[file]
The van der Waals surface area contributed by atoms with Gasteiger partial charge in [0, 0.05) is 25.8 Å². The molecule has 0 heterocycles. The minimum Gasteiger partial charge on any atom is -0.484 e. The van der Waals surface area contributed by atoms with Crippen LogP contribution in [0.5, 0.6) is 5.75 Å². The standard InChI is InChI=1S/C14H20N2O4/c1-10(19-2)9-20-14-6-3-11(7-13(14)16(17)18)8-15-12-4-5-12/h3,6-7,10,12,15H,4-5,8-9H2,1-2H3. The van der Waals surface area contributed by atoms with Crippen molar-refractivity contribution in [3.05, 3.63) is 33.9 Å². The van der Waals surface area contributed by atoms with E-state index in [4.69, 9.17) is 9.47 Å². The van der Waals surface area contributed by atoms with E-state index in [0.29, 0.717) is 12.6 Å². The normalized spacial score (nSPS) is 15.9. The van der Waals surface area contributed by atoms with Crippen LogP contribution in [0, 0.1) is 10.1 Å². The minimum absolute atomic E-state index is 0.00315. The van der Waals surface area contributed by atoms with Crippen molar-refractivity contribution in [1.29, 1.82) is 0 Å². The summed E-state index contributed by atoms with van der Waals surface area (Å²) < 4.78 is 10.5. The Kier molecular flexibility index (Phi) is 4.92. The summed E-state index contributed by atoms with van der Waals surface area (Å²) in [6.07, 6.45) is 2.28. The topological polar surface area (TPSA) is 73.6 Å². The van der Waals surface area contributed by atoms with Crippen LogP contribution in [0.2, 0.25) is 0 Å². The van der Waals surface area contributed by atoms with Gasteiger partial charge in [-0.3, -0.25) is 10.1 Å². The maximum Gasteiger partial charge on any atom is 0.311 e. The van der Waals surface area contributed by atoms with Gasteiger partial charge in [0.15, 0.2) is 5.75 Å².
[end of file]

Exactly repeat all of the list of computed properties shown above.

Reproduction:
The van der Waals surface area contributed by atoms with Gasteiger partial charge in [0, 0.05) is 25.8 Å². The molecule has 0 heterocycles. The minimum Gasteiger partial charge on any atom is -0.484 e. The van der Waals surface area contributed by atoms with Crippen LogP contribution in [0.5, 0.6) is 5.75 Å². The standard InChI is InChI=1S/C14H20N2O4/c1-10(19-2)9-20-14-6-3-11(7-13(14)16(17)18)8-15-12-4-5-12/h3,6-7,10,12,15H,4-5,8-9H2,1-2H3. The van der Waals surface area contributed by atoms with Crippen molar-refractivity contribution in [3.05, 3.63) is 33.9 Å². The van der Waals surface area contributed by atoms with E-state index in [4.69, 9.17) is 9.47 Å². The van der Waals surface area contributed by atoms with E-state index in [0.29, 0.717) is 12.6 Å². The normalized spacial score (nSPS) is 15.9. The van der Waals surface area contributed by atoms with Crippen LogP contribution in [0, 0.1) is 10.1 Å². The minimum absolute atomic E-state index is 0.00315. The van der Waals surface area contributed by atoms with Crippen molar-refractivity contribution in [1.29, 1.82) is 0 Å². The summed E-state index contributed by atoms with van der Waals surface area (Å²) < 4.78 is 10.5. The Kier molecular flexibility index (Phi) is 4.92. The summed E-state index contributed by atoms with van der Waals surface area (Å²) in [6.07, 6.45) is 2.28. The topological polar surface area (TPSA) is 73.6 Å². The van der Waals surface area contributed by atoms with Crippen LogP contribution in [0.2, 0.25) is 0 Å². The van der Waals surface area contributed by atoms with Gasteiger partial charge in [-0.3, -0.25) is 10.1 Å². The maximum Gasteiger partial charge on any atom is 0.311 e. The van der Waals surface area contributed by atoms with Gasteiger partial charge in [0.15, 0.2) is 5.75 Å².